Today the ideas they contributed are all but forgotten.

I met and worked with those advisers in those early years, which included European advisers as well. They all believed strongly in the natural creativity of all children and introduced teachers to a range of, visual arts, crafts, creative writing, music and dance. And they also encouraged pioneer creative teachers to move into developing integrated related arts programmes to break down the sterile formalism of those days.

Today we need a new group of creative and somewhat idiosyncratic advisers to challenge the deadening effects of the current imposed standardized curriculums and to lead the way into transforming our schools into environments that personalize learning. This is important if we are to develop the full range of the creative talents of all students.

This is the legacy, and the challenge, that John and his friends left us, and one that we at Leading and Learning, and the creative teachers that we know, are dedicated to continuing.

Thank you eh hoa John.

10 comments:

Anonymous said...

A sad loss.They were the days! I hope you are right about a creative future!

Anonymous said...

The artisic and the poetic creative education of the 60/70s is a sad loss - replaced by the deformed rationality of todays imposed standardised curriculums.

Just look at the incoherance of the current ncea! Mind you, the creative education you mention, never made it up into the secondary schools. There, the factory mentality, was too firmly fixed in place!

Bill said...

It is very easy to say a tangi is very unlike a "european" funeral, but it is actually only different, not "unlike" as we to have the full range of emotions from laughter to sadness. These days most people like to have their deceased family member home with them and I have been to many funerals which allow all to talk to the dead person as a friend, and not as a body. I think your site is fantastic and hope that it enthuses teachers who on the whole are a dull and dispassionate lot. But, please,please dont reverse the rolls and tell pakehas their funerals are not as meaningful as the Maori way, this is why we as pakeha get dis-illusioned with treaty obligations etc, especially when we continually suffer these little subtle put downs. I am aware you will not have meant it this way, but think deeply of what you did mean and see if that is not the message that came across.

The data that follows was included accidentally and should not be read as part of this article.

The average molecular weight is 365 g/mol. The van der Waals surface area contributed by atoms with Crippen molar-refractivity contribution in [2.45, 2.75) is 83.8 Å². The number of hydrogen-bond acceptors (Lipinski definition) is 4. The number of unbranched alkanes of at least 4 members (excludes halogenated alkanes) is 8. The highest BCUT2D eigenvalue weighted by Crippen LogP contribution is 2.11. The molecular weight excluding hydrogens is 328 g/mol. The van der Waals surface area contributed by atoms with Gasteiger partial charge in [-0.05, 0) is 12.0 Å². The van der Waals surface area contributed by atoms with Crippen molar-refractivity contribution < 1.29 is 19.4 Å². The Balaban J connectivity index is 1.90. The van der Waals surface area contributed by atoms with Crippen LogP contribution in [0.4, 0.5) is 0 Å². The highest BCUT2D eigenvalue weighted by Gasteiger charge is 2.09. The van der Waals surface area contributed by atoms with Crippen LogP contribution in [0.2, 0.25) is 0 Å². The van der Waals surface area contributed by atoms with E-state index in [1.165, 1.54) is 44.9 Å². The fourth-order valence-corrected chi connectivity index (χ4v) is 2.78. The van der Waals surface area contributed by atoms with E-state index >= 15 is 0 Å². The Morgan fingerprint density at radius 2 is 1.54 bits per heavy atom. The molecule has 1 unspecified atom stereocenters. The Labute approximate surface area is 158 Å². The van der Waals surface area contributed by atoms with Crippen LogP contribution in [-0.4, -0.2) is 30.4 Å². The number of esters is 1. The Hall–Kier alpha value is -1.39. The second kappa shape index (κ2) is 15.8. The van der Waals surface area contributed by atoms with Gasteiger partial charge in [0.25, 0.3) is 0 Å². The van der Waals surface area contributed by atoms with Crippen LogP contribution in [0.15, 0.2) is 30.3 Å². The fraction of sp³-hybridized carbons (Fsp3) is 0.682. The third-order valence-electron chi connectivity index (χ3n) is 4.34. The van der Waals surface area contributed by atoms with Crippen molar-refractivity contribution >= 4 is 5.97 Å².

Bruce said...

Over the years I have been to lots of 'European funerals but only a few have ever matched the depth, time, or ritual of a tangi, but I appreciate your point. Things are changing.

I guess my other point was the loss of the 'creative spirit' and imagination that I felt we had lost with the passing of people like John. Today teachers often feel guilty if they do what they believe is right rather that what they are being asked to comply with, or be measured against. Not a very creative environment?

Anonymous said...

Your second point is the real problem with education today - too much deadening compliance and not enough creativity!

Bruce said...

You got it!

Anonymous said...

He will be missed in Aotearoa and around the world.

John & Cara Royal
New York City

Bruce said...

Tena korua John and Cara

You are so right - John's work was known of widely around the world.

Ka kite ano